I think I learned the basics of how to use a Smart Board. I would probably have to have more experiential experience and learn more before assessing my ability to use it. I’m a pretty experiential learner in terms of technology so I do have to kind of “fool around” with technology a bit before I actually get it, but I do think I have the basics to be able to succeed. Since I plan to teach post-secondary students in the future (if I end up teaching at all), I would probably have to evaluate whether to utilize the technology based upon the dynamics of the class before making a determination on whether to use this technology as I think it has mostly limited appeal to a post-secondary environment at this point. If I was asked for a recommendation by K-12 schools where I’ll be doing research, though, I might suggest this as a possibility.

Blog post for week of Jan 31, 2011

In my readings for my upcoming comprehensive examinations, one theme that has come up is constructing classroom space for individuals with speech impairments, particularly those who utilize alternative and augmentative communication (AAC) systems (e.g. Buekelman & Mirenda, 2005, Mirenda, 2003, Ashby, 2010). The goal is to allow the student to participate in an inclusive classroom while allowing the student to participate and be included in the classroom as much as possible, preferably allowing the student to have a “competitive” placement meaning that they are dealing with the same content as their non-disabled peers and are being evaluated in a similar manner.
One way to do this would be to incorporate principle 1 of universal design, utilizing multiple models of interpretation (http://www.udlcenter.org/aboutudl/udlguidelines/principle1, CAST, 2011). The most relevant sub-parts here involve language usage and cognition. I suspect the part about language usage might have been intended more toward individuals that do not speak English as their first language, but individuals whose speech is limited or who do not speak would certainly benefit from having instruction that does not over-privilege the verbal, something that certainly looms large on the educational scene. In terms of cognition, some individuals may struggle with managing a communication system and “normal” academic work especially since many AAC users are not fast typists (Buekelman & Mirenda, 2005). That means that work needs to be adapted for them.
Thousand, Villa, & Nevin (2007) also discuss the importance of content. The key to content seems to be to design the curriculum in such a way that all the students can learn without dissipating academic content. In my research, I work with high school aged students. In this area onward, it becomes very debatable as to what the appropriate content is. Certainly, one might correctly argue that elementary and middle schools also have this concern. However, high schools and, more particularly, post-secondary schools are credentialing. High schools are particularly difficult to negotiate content wise because high school students are on different tracks. Some may choose to do a “college prep” type track while others may be bound for more vocational pursuits. Certainly, content can be taught in “appropriate” ways, but due to the credentialing / tracking element to secondary schools onwards, the standards of colleges and the professions have to be taken into account as well, some of which are external to the educational system itself. Certainly, I don’t think anyone is making the argument that standards ought to be reduced, but often standards and doing things in a certain way, particularly in professional schools. I first noticed this during a brief stint in law school, and have continued to notice how this gets done throughout my master’s and Ph.D. programs, but arguably if I had been in a more professionalized major, such as business administration, I probably would have noticed it earlier and I’m also sure that there were likely “standards” of what was required that were, while perhaps more flexible, still a “line in the sand” concerning my undergraduate major and even the honors and advanced placement courses I took in high school. Because I passed through these standards, I am where I am today and, to some extent, it’s appropriate that I have competency in certain things. However, it is also a way for certain individuals with certain skills to corner the labor market while excluding new ideas and ways of doing things.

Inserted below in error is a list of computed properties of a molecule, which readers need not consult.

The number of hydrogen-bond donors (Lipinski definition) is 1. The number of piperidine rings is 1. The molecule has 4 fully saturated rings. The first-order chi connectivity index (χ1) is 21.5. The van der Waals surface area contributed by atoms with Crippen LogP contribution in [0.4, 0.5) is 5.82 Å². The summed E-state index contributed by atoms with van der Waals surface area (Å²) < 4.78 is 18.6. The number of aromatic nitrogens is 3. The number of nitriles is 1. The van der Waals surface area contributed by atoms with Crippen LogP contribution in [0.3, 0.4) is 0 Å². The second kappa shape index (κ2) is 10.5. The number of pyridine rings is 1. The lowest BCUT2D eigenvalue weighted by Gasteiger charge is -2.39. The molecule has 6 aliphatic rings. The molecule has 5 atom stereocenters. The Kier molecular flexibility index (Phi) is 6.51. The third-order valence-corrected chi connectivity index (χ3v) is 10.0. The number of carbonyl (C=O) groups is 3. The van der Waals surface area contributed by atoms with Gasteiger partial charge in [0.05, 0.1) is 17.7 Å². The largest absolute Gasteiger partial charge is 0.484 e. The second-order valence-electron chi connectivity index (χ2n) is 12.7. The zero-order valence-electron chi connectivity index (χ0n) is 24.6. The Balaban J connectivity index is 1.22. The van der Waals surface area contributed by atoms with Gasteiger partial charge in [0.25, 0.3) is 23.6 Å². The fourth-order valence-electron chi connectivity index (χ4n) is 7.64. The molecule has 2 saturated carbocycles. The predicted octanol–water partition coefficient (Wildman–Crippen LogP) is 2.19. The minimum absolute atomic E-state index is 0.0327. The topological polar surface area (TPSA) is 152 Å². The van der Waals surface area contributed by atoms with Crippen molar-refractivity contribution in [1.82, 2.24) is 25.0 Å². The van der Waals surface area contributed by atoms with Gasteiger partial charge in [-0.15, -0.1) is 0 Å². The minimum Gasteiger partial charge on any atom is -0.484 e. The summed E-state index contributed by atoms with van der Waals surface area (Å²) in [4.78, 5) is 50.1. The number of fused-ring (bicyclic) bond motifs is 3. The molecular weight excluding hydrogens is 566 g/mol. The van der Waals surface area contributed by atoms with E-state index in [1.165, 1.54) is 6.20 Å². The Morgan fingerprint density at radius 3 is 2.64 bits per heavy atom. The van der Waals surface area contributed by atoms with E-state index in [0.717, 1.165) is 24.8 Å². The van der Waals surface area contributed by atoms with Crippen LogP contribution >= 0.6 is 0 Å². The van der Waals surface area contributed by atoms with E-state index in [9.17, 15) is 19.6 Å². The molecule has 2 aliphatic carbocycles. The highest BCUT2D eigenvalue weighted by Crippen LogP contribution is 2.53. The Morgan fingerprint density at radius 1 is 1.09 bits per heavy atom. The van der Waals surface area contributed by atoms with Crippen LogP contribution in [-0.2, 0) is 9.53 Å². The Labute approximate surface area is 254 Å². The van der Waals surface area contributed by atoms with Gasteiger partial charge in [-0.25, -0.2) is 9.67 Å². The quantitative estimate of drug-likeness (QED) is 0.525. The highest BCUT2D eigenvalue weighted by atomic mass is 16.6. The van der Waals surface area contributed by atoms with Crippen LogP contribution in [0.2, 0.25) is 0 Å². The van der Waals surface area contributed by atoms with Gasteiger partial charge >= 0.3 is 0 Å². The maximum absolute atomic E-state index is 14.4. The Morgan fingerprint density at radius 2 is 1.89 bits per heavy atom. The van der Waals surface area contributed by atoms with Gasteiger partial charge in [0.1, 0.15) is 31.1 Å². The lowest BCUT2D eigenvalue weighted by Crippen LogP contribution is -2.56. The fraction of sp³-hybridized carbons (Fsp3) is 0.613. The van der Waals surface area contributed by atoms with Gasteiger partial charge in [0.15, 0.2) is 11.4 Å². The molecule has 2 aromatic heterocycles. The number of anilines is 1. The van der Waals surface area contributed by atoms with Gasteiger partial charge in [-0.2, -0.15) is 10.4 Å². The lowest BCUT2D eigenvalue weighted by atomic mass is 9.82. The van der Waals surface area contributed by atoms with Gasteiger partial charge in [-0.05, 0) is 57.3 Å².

One thing that can be done is chunking (Lidwell, Holden, & Butler). This allows students to do the whole material, but to break it up into little bits at a time.
Cognitive Dissonance (Lidwell, Holden & Butler, 2003, p. 45) is a term that comes up in the literature in my field to describe Facilitated Communication (Mirenda, 2008). What Mirenda means by this is that certain FC users have confounded expectations by learning to type independently and/or learning to speak, which makes it difficult for more “objective” based, usually empirical studies to dispute that they are not doing the typing, even when much of the scientifically based evidence would suggest otherwise.
Control (Lidwell, Holden & Butler, 2003, p. 64) is important in alternative and augmentative communication. Usually, individuals do not really know their machines very well, particularly small children, so they require a lot of help. As they grow more proficient, they can utilize more options and have more individual control.
Design by committee (Lidwell, Holden, & Butler, 2003, p. 75) is important in regards to alternative and augmentative communication users of all ages, particularly those in school, because it allows teachers, various therapists, families, and individuals to work together to fulfill the individual’s needs.
Normal distribution (Lidwell, Holden, & Butler, 2003, p. 166) is arguably something that can help and hurt AAC users. When they speak naturally (assuming they have speech), these individuals cannot perform very well. However, with AAC, most of their communicative abilities can be restored.